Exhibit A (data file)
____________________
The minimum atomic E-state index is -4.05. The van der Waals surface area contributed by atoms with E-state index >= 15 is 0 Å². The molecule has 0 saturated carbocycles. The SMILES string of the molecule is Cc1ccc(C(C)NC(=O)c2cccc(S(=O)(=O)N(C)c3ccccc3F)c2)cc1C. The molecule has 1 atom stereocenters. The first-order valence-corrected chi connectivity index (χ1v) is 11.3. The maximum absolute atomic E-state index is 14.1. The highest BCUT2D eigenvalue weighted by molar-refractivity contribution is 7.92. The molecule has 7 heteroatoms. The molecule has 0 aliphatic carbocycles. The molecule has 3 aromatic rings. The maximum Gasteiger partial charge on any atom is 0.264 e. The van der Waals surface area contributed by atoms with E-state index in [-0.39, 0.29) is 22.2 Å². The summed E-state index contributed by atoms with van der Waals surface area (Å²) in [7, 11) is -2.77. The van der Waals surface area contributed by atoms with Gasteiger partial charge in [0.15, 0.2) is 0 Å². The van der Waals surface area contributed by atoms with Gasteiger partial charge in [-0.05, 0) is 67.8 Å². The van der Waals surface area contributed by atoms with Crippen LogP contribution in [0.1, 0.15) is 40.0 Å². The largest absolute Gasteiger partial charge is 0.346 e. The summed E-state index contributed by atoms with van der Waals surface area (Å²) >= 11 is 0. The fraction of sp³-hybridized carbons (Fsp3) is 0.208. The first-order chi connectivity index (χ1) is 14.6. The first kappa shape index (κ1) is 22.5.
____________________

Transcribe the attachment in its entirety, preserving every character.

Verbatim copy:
The minimum atomic E-state index is -4.05. The van der Waals surface area contributed by atoms with E-state index >= 15 is 0 Å². The molecule has 0 saturated carbocycles. The SMILES string of the molecule is Cc1ccc(C(C)NC(=O)c2cccc(S(=O)(=O)N(C)c3ccccc3F)c2)cc1C. The molecule has 1 atom stereocenters. The first-order valence-corrected chi connectivity index (χ1v) is 11.3. The maximum absolute atomic E-state index is 14.1. The highest BCUT2D eigenvalue weighted by molar-refractivity contribution is 7.92. The molecule has 7 heteroatoms. The molecule has 0 aliphatic carbocycles. The molecule has 3 aromatic rings. The maximum Gasteiger partial charge on any atom is 0.264 e. The van der Waals surface area contributed by atoms with E-state index in [-0.39, 0.29) is 22.2 Å². The summed E-state index contributed by atoms with van der Waals surface area (Å²) in [7, 11) is -2.77. The van der Waals surface area contributed by atoms with Gasteiger partial charge in [0.15, 0.2) is 0 Å². The van der Waals surface area contributed by atoms with Gasteiger partial charge in [-0.05, 0) is 67.8 Å². The van der Waals surface area contributed by atoms with Crippen LogP contribution in [0.1, 0.15) is 40.0 Å². The largest absolute Gasteiger partial charge is 0.346 e. The summed E-state index contributed by atoms with van der Waals surface area (Å²) >= 11 is 0. The fraction of sp³-hybridized carbons (Fsp3) is 0.208. The first-order chi connectivity index (χ1) is 14.6. The first kappa shape index (κ1) is 22.5.